Making a case for gold investments may seem harder with inflation under control and unlikely to get out of hand anytime soon thanks to low oil prices and moderate commodity costs.
Not so, say gold advocates who are convinced that the 1993 rally that brought bullion near $400 an ounce is only the beginning of a major bull market.Charles M. LaLoggia, who examines investment trends in his newsletter LaLoggia's Special Situation Report and Stock Market Forecast, believes the traditional pitch for gold as an inflation hedge still carries weight.
People who shun gold and its proxies - such as mining company stocks - simply because the United States has enjoyed several years of mild inflation are missing out on rewarding investment opportunities, he contends.
Putting some historical perspective on the country's inflation performance helps explain his point. The 2.7 percent increase in the Consumer Price Index last year looks abnormally low to anyone who remembers the double-digit inflation rates of the 1980s. But, in fact, it is close to the 3 percent average annual rate since the 1920s.
And LaLoggia thinks rapid growth in the U.S. money supply over the past three years inevitably will cause inflation to resurface. Even if prices don't skyrocket, they could easily bob up above the historical norm of 3 percent.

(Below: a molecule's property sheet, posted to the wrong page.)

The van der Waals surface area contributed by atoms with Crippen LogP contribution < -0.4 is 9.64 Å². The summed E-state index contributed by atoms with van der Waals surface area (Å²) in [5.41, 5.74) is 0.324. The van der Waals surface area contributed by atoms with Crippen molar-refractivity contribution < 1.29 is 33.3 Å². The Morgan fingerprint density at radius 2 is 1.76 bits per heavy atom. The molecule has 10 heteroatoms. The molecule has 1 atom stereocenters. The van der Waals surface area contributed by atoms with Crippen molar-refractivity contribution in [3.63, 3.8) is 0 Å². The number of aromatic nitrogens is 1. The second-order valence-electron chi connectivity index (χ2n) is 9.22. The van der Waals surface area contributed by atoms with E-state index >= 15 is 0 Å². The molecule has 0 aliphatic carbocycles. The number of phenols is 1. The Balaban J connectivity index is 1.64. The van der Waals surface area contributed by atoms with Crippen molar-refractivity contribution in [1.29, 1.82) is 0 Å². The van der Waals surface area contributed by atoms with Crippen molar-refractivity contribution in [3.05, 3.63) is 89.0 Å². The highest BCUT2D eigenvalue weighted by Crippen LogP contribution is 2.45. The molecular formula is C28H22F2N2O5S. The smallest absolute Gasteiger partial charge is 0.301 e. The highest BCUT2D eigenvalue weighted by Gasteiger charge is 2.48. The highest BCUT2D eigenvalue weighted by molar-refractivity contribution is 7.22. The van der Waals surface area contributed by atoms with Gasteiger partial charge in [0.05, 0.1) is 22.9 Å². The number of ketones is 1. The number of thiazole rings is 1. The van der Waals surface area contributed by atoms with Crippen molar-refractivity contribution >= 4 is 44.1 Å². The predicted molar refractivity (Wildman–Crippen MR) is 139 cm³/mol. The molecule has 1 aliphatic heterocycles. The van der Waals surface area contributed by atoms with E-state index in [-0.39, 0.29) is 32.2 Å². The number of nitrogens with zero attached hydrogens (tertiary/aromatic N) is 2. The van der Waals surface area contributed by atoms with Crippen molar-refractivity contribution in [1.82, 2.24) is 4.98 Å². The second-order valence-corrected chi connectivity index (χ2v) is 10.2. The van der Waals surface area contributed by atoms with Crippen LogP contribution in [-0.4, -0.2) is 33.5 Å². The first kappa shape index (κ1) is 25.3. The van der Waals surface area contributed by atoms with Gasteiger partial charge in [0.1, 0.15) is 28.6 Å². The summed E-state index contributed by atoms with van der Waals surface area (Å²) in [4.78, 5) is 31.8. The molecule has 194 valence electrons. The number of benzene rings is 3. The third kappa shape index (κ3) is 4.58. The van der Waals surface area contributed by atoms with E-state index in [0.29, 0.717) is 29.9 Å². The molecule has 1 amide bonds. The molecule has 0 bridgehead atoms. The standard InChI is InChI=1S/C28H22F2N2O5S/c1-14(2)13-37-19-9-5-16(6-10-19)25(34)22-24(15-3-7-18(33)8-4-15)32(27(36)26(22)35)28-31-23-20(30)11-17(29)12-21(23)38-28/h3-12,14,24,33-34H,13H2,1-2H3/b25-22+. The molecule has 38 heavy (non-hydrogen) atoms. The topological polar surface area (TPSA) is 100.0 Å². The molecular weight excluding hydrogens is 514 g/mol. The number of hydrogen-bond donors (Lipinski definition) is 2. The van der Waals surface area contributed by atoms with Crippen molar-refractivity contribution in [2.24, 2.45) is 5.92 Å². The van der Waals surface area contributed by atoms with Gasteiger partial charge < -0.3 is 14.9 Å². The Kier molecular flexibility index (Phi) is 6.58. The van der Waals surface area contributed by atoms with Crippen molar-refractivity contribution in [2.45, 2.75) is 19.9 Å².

In addition, LaLoggia recommends investors view gold from a global standpoint.
"In most of the developing Asian economies, where wealth is being accumulated rapidly, gold is considered to be a store of wealth, a sign of status and also an insurance policy against inflation and financial upheaval," he wrote in a recent issue of his Rochester, N.Y.-based newsletter.
Another factor shaping gold's fate is that Russia unloaded most of its gold reserves during the breakup of the Soviet Union and now its mining industry is in disarray. That will curb future supply.
The shrinking supply could come at a time of rising demand. James Benham, chairman of the Benham Group mutual fund company, said the German and Japanese currencies that formerly gave inflation-wary investors safe havens have lost some of their credibility due to economic difficulties in those countries.
Gold "demand is being fueled by the absence of any true hard currencies for investors," noted Benham.